P. 220 (with art)

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New York, Metropolitan Museum of Art 96.19.1Attic red-figure column krater with Zeus with thunderbolt pursuing Aigina (named)

G.M.A. Richter and L. F. Hall, Red-Figured Athenian Vases in the Metropolitan Museum of Art (1936), pl. 94

Metropolitan Museum

Beazley Archive Pottery Database

Nonnos, Dionysiaca 7.122

“The sixth shall bring the King of heaven an eagle to Aigina.”  Greek Text

Nonnos, Dionysiaca 7.210-14

Father Zeus now deceitfully changed his form, and in his love, before the due season, he flew above River Asopos, the father of a daughter, as an eagle with eye sharp-shining like the bird, as he were now presaging the winged bridal of AiginaGreek Text

Ovid, Metamorphoses 6.113

and poor Aegina, hidden in his flame  Latin Text

Homer, Iliad 21.189

and Aeacus was begotten of Zeus.  Greek Text

Hesiod, Theogony 1003-5

But of the daughters of Nereus, the Old man of the Sea, Psamathe the fair goddess, [1005] was loved by Aeacus through golden Aphrodite and bore Phocus.  Greek Text

Hesiod, Ehoiai (Catalogue of Women) fr 205 MW – Fragmenta Hesiodea, p. 105, ed. R. Merkelbach and M. L. West. Oxford 1967.

Homer, Iliad 21.189

and Aeacus was begotten of Zeus.  Greek Text

Hesiod, Theogony 1006-7

And the silver-shod goddess Thetis was subject to Peleus and brought forth lion-hearted Achilles, the destroyer of men.  Greek Text

Pindar, Nemean 5.11-12

the illustrious sons of Endais and the strong, mighty Phocus stood and prayed, stretching their hands to the sky  Greek Text

Bakchylides, Odes 13.96-99

and of rosy-armed Endaïs, who bore [godlike Peleus] and the helmeted warrior Telamon, having gone to bed with Aeacus.  Greek Text

Apollodoros, Bibliotheke (Library) 3.12.6

And Aeacus married Endeis, daughter of Sciron, by whom he had two sons, Peleus and Telamon.  Greek Text

Plutarch, Theseus 10

He [Theseus] also slew Sciron on the borders of Megara, by hurling him down the cliffs. Sciron robbed the passers by, according to the prevalent tradition; but as some say, he would insolently and wantonly thrust out his feet to strangers and bid them wash them, and then, while they were washing them, kick them off into the sea. [2] Megarian writers, however, taking issue with current report, and, as Simonides expresses it, ‘waging war with antiquity,’ say that Sciron was neither a violent man nor a robber, but a chastiser of robbers, and a kinsman and friend of good and just men. For Aeacus, they say, is regarded as the most righteous of Hellenes, and Cychreus the Salaminian has divine honors at Athens, and the virtues of Peleus and Telamon are known to all men. [3] Well, then, Sciron was a son-in-law of Cychreus, father-in-law of Aeacus, and grandfather of Peleus and Telamon, who were the sons of Endeis, daughter of Sciron and Chariclo. It is not likely, then, they say, that the best of men made family alliances with the basest, receiving and giving the greatest and most valuable pledges. It was not, they say, when Theseus first journeyed to Athens, but afterwards, that he captured Eleusis from the Megarians, having circumvented Diocles its ruler, and slew Sciron. Such, then, are the contradictions in which these matters are involved.  Greek Text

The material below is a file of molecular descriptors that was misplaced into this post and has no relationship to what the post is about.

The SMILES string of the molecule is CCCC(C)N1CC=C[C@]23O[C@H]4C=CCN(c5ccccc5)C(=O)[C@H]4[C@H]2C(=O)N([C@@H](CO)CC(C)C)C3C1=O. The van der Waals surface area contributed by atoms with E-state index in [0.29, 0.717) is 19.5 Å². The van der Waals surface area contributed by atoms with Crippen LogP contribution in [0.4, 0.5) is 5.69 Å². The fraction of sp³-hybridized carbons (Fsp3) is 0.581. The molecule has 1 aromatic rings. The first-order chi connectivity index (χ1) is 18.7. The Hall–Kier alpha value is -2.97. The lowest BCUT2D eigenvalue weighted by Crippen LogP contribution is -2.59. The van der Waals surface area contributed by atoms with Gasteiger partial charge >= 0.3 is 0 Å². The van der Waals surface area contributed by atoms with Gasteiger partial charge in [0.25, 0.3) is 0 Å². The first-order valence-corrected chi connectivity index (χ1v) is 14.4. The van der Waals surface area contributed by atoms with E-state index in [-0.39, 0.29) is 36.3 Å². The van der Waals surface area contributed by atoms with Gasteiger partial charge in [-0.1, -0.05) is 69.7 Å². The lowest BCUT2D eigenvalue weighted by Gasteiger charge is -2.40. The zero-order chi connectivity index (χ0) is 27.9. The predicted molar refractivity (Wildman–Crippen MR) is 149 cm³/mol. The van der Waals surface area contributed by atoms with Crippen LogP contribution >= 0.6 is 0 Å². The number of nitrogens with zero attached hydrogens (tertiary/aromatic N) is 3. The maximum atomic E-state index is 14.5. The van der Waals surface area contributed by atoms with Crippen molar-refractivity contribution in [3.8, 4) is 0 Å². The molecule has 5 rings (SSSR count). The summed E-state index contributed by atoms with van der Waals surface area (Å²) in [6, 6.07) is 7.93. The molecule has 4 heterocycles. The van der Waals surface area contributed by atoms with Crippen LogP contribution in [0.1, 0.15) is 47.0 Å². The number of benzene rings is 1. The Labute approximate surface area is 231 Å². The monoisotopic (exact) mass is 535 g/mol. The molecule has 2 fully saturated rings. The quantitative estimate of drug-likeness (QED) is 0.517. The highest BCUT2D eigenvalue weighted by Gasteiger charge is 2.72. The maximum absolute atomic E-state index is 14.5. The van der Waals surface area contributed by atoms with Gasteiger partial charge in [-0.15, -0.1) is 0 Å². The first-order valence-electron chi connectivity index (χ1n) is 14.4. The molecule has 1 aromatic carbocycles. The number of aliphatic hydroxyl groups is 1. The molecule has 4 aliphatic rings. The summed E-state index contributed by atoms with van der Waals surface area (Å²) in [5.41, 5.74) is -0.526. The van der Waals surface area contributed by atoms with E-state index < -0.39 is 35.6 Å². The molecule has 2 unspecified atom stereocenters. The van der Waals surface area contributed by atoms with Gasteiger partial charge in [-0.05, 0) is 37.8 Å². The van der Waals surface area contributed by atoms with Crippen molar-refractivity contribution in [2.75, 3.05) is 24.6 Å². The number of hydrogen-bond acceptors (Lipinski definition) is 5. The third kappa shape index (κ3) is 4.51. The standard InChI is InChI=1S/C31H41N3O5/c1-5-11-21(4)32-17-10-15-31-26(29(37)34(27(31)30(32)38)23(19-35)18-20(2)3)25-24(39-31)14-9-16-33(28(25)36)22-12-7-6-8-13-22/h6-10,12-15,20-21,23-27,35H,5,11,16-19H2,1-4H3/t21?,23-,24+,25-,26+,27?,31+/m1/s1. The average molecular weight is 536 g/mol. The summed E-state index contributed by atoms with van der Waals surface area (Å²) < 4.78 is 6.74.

Pausanias, Description of Greece 2.29.9

When Telamon and Peleus had induced Phocus to compete at the pentathlon, and it was now the turn of Peleus to hurl the stone, which they were using for a quoit, he intentionally hit Phocus. The act was done to please their mother; for, while they were both born of the daughter of Sciron, Phocus was not, being, if indeed the report of the Greeks be true, the son of a sister of Thetis.  Greek Text

Hyginus, Fabulae 14.8.4-5

Peleus and Telamon, sons of Aeacus and Endeis daughter of Chiron, from the island of Aegina.  (Transl. Elena Bianchelli)  Latin Text

Scholion to Pindar, Nemean 5.12 – Scholia vetera in Pindari carmina, 3, pp. 90-91, ed. A.B Drachman. Leipzig 1927.

A scholion to Homer, Iliad 16.14 – Scholia Graeca in Homeri Iliadem 2, p. 91, ed. W. Dindorf and E. Maass. Oxford 1875.

Greek Text

Plutarch, Theseus 10.3

Well, then, Sciron was a son-in-law of Cychreus, father-in-law of Aeacus, and grandfather of Peleus and Telamon, who were the sons of Endeis, daughter of Sciron and Chariclo.  Greek Text

Euripides, Helen 4-7

Proteus was king of this land when he was alive, [5] living on the island of Pharos and lord of Egypt; and he married one of the daughters of the sea, Psamathe, after she left Aiakos’ bed.  Greek Text

Apollodoros, Bibliotheke (Library) 3.12.6

Afterwards Aeacus cohabited with Psamathe, daughter of Nereus, who turned herself into a seal to avoid his embraces, and he begot a son Phocus.  Greek Text

Scholion to Euripides, Andromache 687  – Scholia in Euripidem, vol. 2, p. 295, ed. E. Schwartz. Berlin 1891.

Greek Text

Pindar, Nemean 8.7-8

And from that union a son was born, the king of Oenone, the best in hands and mind.  Greek Text

Pindar, Isthmian 8.21-24

but he carried you to the island Oenopia and slept with you there, where you bore Aeacus, the dearest of all men on earth to the loud-thundering father. Aeacus settled disputes even for the gods.  Greek Text

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Literary sources edited by Elena Bianchelli, Retired Senior Lecturer of Classical Languages and Culture, Univ. of Georgia, February 2024.

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